Donald Trump's grip on the GOP is still strong

Donald Trump’s grip on the GOP is still strong

The man who used to occupy the Oval Office has been holding rallies and endorsing candidates across the country this primary season. And this past week provided crucial tests of his influence, from Michigan down to Kansas, across to Arizona and up to Washington state.

It is with Trump’s strength within the Republican Party that we begin our weekly journey into the numbers.

Political analysts have long wondered when, or if, Trump’s grip on the Republican electorate is going to cease. There have been plenty of articles written about how his influence may very well be on the decline.
This past week, however, offered proof that Trump remains a power center within the party. It fits with other data suggesting that while the former President may not be as powerful as he once was, he remains a force to be reckoned with in the GOP.
Kari Lake will win GOP nomination for Arizona governor, CNN projects, becoming fourth election denier to secure major nomination in the state
Trump-backed candidates swept important statewide primaries in Arizona, including for governor (where Trump’s candidate defeated the one endorsed by former Vice President Mike Pence), US Senate, state attorney general and secretary of state. All of them deny the fact that Joe Biden legitimately won the 2020 presidential election.
Likewise, in Michigan, Trump-endorsed Tudor Dixon won the Republican nomination for governor. And US Rep. Peter Meijer, who voted to impeach Trump last year after January 6, went down to defeat in the GOP primary to another Trump-backed election denier in the 3rd Congressional District.
Trump’s pick for Kansas governor (Derek Schmidt) won his primary as well.

The former President has been quite successful this primary season in GOP contests with no incumbents or those featuring two sitting lawmakers because of redistricting. By my count, his candidates have won slightly less than 90% of contested primaries for governor or Congress that had either no incumbents or two incumbents because of redistricting.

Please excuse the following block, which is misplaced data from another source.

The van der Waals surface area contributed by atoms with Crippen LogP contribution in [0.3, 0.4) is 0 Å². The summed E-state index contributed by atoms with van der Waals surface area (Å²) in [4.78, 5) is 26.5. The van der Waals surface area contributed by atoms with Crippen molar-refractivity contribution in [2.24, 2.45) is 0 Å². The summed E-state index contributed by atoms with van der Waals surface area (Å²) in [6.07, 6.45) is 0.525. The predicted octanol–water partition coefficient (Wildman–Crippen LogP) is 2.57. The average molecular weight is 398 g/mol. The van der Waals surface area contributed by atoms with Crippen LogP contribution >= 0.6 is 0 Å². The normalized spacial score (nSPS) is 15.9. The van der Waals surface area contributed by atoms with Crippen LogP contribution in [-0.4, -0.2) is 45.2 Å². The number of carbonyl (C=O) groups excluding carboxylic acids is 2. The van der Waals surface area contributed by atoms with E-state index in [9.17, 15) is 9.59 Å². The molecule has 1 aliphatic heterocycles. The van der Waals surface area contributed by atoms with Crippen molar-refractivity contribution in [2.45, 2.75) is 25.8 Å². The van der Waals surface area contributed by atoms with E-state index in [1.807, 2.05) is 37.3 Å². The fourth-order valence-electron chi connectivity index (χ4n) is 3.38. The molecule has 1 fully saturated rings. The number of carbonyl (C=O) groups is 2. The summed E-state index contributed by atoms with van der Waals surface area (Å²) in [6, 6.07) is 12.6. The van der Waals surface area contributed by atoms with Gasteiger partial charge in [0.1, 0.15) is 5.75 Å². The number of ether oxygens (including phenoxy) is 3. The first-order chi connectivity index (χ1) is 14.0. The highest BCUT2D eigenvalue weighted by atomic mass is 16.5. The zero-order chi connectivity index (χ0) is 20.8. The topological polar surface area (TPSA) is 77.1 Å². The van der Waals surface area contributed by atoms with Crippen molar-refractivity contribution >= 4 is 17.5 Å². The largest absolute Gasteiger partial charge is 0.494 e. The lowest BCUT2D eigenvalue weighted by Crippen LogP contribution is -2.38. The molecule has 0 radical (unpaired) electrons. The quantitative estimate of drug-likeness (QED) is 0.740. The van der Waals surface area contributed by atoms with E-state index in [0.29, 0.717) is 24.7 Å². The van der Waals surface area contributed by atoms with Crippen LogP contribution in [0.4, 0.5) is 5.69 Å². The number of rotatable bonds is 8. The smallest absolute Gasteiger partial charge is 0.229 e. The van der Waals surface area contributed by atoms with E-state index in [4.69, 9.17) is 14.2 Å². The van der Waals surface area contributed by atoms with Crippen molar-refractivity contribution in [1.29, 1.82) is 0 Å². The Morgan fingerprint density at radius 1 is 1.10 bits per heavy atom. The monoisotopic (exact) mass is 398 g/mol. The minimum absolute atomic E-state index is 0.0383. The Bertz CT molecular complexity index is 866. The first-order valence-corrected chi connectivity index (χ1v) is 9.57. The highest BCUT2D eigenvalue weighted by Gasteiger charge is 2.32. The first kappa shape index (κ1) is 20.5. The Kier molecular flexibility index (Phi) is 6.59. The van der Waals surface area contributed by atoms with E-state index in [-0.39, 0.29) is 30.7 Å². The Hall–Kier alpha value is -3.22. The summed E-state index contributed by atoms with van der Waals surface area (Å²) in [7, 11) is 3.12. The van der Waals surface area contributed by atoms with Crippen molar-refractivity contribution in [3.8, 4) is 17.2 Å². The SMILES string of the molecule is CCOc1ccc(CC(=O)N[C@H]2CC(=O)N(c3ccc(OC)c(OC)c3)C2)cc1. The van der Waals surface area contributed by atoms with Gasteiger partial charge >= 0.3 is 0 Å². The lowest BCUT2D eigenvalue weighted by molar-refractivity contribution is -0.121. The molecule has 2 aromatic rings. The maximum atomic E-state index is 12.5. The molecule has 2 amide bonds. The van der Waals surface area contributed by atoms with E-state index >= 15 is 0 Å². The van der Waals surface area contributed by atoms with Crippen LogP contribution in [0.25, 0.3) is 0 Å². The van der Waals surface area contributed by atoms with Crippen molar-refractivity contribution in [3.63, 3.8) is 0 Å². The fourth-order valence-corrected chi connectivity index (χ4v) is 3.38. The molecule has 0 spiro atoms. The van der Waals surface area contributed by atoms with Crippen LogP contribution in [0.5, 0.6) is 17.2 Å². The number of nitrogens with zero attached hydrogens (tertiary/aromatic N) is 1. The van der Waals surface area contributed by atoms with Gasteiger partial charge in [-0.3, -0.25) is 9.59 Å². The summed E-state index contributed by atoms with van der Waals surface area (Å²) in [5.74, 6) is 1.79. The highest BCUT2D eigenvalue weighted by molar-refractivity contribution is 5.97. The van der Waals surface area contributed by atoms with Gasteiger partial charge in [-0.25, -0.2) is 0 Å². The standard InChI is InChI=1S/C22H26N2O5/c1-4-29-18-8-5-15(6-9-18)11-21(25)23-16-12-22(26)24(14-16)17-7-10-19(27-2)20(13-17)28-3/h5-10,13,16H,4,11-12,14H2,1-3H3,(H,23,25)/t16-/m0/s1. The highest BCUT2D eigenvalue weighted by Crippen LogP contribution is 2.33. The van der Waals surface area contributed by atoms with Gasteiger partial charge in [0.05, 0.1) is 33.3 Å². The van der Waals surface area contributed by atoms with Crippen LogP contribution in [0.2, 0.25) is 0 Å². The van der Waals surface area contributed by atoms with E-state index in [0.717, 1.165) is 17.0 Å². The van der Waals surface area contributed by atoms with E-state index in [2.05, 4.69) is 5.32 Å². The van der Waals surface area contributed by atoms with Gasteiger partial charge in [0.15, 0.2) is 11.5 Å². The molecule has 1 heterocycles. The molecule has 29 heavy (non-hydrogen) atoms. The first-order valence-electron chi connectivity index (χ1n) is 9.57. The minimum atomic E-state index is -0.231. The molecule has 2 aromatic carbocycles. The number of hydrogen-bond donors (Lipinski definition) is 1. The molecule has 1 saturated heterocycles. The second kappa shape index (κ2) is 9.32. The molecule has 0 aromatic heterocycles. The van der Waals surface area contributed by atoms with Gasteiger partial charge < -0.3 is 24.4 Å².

That’s a strong number, though down from the 96% of such primaries his candidates won in the 2020 cycle.

So far, the only major contest from the past week that a Trump candidate lost was in the open primary for Washington’s 4th District. GOP Rep. Dan Newhouse advanced to the general election under the state’s top two primary system, even though he had voted to impeach Trump and had to withstand a challenge from the Trump-endorsed Loren Culp, who has been in third place.

But even Newhouse’s advancement proves the point that Trump remains a power center in the GOP. As of Sunday, Newhouse was pulling in a little more than 25% of the primary vote and only 34% of those who voted for a Republican candidate in the district. That is incredibly weak for a sitting member of Congress.

Indeed, Newhouse and California’s David Valadao, the only other Republican so far who voted to impeach Trump and made it to the November ballot, have commanded about 25% of the primary vote. And both have done so in primaries where all candidates, regardless of party affiliation, ran on the same ballot with the top two vote-getters advancing to November — which means there were a lot of non-Republicans voting.
CNN Poll: January 6 hearings haven't changed opinions much, but most agree Trump acted unethically
Trump’s success in primaries this season shouldn’t be all that surprising given the national polls. His very favorable rating among Republicans is in the low 50s. This is down from around 70% at the end of the 2020 campaign, but it means that a little more than half of Republicans really like Trump. There isn’t another active candidate who comes close to that level of adoration.
Speaking of candidates who aren’t Trump, few nonincumbents have ever polled at or above where Trump is currently in early national presidential primary polls — he’s at about 50% of the national primary vote.

The non-Trump candidates to have done so in the modern primary era appear to be Democrats Al Gore, in 1998, and Hillary Clinton, in 2014. Both went on to win their party’s nomination in the next presidential election.

The closest Republicans were George HW Bush in 1986 and George W. Bush in 1998. Both were polling in the low 40s and would go on to win the GOP nomination.